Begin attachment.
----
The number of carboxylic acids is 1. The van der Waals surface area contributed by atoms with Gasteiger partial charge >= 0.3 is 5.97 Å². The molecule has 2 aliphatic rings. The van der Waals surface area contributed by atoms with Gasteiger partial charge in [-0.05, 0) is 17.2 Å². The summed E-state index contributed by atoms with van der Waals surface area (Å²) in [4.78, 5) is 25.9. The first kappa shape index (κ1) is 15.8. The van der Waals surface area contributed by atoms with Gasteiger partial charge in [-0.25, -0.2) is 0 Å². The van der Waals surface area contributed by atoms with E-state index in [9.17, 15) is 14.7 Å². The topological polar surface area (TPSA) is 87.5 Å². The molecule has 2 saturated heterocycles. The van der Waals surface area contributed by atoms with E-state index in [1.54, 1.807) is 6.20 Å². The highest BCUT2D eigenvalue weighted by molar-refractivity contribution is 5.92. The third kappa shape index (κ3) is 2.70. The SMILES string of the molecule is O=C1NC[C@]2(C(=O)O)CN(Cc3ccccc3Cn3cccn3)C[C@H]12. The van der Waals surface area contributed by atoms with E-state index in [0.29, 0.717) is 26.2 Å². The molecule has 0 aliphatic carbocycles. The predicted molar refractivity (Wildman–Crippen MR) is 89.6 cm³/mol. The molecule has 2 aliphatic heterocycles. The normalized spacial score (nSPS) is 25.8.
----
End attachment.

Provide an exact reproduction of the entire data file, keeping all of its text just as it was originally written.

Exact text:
The number of carboxylic acids is 1. The van der Waals surface area contributed by atoms with Gasteiger partial charge >= 0.3 is 5.97 Å². The molecule has 2 aliphatic rings. The van der Waals surface area contributed by atoms with Gasteiger partial charge in [-0.05, 0) is 17.2 Å². The summed E-state index contributed by atoms with van der Waals surface area (Å²) in [4.78, 5) is 25.9. The first kappa shape index (κ1) is 15.8. The van der Waals surface area contributed by atoms with Gasteiger partial charge in [-0.25, -0.2) is 0 Å². The van der Waals surface area contributed by atoms with E-state index in [9.17, 15) is 14.7 Å². The topological polar surface area (TPSA) is 87.5 Å². The molecule has 2 saturated heterocycles. The van der Waals surface area contributed by atoms with E-state index in [1.54, 1.807) is 6.20 Å². The highest BCUT2D eigenvalue weighted by molar-refractivity contribution is 5.92. The third kappa shape index (κ3) is 2.70. The SMILES string of the molecule is O=C1NC[C@]2(C(=O)O)CN(Cc3ccccc3Cn3cccn3)C[C@H]12. The van der Waals surface area contributed by atoms with E-state index in [0.29, 0.717) is 26.2 Å². The molecule has 0 aliphatic carbocycles. The predicted molar refractivity (Wildman–Crippen MR) is 89.6 cm³/mol. The molecule has 2 aliphatic heterocycles. The normalized spacial score (nSPS) is 25.8.